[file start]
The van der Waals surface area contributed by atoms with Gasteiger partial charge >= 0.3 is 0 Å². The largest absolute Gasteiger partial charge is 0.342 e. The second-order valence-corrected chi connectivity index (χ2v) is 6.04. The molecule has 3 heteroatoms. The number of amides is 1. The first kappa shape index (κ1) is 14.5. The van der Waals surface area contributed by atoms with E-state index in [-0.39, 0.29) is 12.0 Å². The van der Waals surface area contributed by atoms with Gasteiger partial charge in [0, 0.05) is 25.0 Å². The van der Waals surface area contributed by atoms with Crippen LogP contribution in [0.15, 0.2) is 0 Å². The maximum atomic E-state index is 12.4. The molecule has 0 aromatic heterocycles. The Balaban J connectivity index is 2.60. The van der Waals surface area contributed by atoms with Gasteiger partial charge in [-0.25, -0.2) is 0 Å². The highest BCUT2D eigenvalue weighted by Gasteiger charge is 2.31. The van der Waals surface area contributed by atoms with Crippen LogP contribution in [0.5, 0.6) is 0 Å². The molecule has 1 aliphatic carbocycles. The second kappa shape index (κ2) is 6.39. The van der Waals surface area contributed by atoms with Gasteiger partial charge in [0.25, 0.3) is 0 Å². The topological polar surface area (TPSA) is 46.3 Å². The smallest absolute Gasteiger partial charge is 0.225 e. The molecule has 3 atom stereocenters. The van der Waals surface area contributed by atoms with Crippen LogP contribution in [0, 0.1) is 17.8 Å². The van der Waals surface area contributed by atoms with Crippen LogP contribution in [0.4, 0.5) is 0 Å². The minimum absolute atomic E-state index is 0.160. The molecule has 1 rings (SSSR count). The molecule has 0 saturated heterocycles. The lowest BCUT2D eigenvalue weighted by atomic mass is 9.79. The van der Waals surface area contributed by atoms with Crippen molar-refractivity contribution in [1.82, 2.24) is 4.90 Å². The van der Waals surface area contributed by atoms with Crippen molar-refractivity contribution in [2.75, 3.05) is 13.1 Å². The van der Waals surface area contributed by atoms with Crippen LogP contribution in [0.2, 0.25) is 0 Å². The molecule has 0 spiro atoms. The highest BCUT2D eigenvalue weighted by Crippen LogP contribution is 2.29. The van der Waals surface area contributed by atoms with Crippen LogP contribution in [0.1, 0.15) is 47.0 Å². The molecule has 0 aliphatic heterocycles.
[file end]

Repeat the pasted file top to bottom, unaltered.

The van der Waals surface area contributed by atoms with Gasteiger partial charge >= 0.3 is 0 Å². The largest absolute Gasteiger partial charge is 0.342 e. The second-order valence-corrected chi connectivity index (χ2v) is 6.04. The molecule has 3 heteroatoms. The number of amides is 1. The first kappa shape index (κ1) is 14.5. The van der Waals surface area contributed by atoms with E-state index in [-0.39, 0.29) is 12.0 Å². The van der Waals surface area contributed by atoms with Gasteiger partial charge in [0, 0.05) is 25.0 Å². The van der Waals surface area contributed by atoms with Crippen LogP contribution in [0.15, 0.2) is 0 Å². The maximum atomic E-state index is 12.4. The molecule has 0 aromatic heterocycles. The Balaban J connectivity index is 2.60. The van der Waals surface area contributed by atoms with Gasteiger partial charge in [-0.25, -0.2) is 0 Å². The highest BCUT2D eigenvalue weighted by Gasteiger charge is 2.31. The van der Waals surface area contributed by atoms with Crippen LogP contribution in [0.5, 0.6) is 0 Å². The molecule has 1 aliphatic carbocycles. The second kappa shape index (κ2) is 6.39. The van der Waals surface area contributed by atoms with Gasteiger partial charge in [0.25, 0.3) is 0 Å². The topological polar surface area (TPSA) is 46.3 Å². The smallest absolute Gasteiger partial charge is 0.225 e. The molecule has 3 atom stereocenters. The van der Waals surface area contributed by atoms with Crippen LogP contribution in [0, 0.1) is 17.8 Å². The van der Waals surface area contributed by atoms with Crippen LogP contribution in [0.4, 0.5) is 0 Å². The minimum absolute atomic E-state index is 0.160. The molecule has 1 rings (SSSR count). The molecule has 0 saturated heterocycles. The lowest BCUT2D eigenvalue weighted by atomic mass is 9.79. The van der Waals surface area contributed by atoms with Crippen molar-refractivity contribution in [1.82, 2.24) is 4.90 Å². The van der Waals surface area contributed by atoms with Crippen molar-refractivity contribution in [2.75, 3.05) is 13.1 Å². The van der Waals surface area contributed by atoms with Crippen LogP contribution in [0.2, 0.25) is 0 Å². The molecule has 0 spiro atoms. The highest BCUT2D eigenvalue weighted by Crippen LogP contribution is 2.29. The van der Waals surface area contributed by atoms with Crippen LogP contribution in [0.1, 0.15) is 47.0 Å². The molecule has 0 aliphatic heterocycles.